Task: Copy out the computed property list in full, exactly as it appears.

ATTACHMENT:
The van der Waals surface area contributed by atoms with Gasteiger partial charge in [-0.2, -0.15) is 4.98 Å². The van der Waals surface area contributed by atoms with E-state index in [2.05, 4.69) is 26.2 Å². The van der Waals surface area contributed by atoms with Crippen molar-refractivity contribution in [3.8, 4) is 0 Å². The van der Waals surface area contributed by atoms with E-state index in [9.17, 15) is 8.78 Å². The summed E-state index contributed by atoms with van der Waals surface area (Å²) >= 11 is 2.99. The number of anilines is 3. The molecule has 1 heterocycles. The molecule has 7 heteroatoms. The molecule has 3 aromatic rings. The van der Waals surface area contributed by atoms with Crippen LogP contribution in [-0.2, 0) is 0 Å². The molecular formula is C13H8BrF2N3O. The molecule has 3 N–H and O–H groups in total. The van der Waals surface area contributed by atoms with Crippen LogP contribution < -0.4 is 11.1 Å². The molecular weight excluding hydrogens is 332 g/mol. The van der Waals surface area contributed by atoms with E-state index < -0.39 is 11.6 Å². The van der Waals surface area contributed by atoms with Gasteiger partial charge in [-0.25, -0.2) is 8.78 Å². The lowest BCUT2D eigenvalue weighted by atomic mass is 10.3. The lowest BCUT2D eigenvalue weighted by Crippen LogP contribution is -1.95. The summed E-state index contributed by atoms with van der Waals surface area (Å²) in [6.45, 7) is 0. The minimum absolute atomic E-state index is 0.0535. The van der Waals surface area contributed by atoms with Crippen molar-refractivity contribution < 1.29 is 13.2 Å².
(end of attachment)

The van der Waals surface area contributed by atoms with Gasteiger partial charge in [-0.2, -0.15) is 4.98 Å². The van der Waals surface area contributed by atoms with E-state index in [2.05, 4.69) is 26.2 Å². The van der Waals surface area contributed by atoms with Crippen molar-refractivity contribution in [3.8, 4) is 0 Å². The van der Waals surface area contributed by atoms with E-state index in [9.17, 15) is 8.78 Å². The summed E-state index contributed by atoms with van der Waals surface area (Å²) >= 11 is 2.99. The number of anilines is 3. The molecule has 1 heterocycles. The molecule has 7 heteroatoms. The molecule has 3 aromatic rings. The van der Waals surface area contributed by atoms with Crippen LogP contribution in [-0.2, 0) is 0 Å². The molecular formula is C13H8BrF2N3O. The molecule has 3 N–H and O–H groups in total. The van der Waals surface area contributed by atoms with Crippen LogP contribution < -0.4 is 11.1 Å². The molecular weight excluding hydrogens is 332 g/mol. The van der Waals surface area contributed by atoms with E-state index < -0.39 is 11.6 Å². The van der Waals surface area contributed by atoms with Gasteiger partial charge in [-0.25, -0.2) is 8.78 Å². The lowest BCUT2D eigenvalue weighted by atomic mass is 10.3. The lowest BCUT2D eigenvalue weighted by Crippen LogP contribution is -1.95. The summed E-state index contributed by atoms with van der Waals surface area (Å²) in [6.45, 7) is 0. The minimum absolute atomic E-state index is 0.0535. The van der Waals surface area contributed by atoms with Crippen molar-refractivity contribution < 1.29 is 13.2 Å².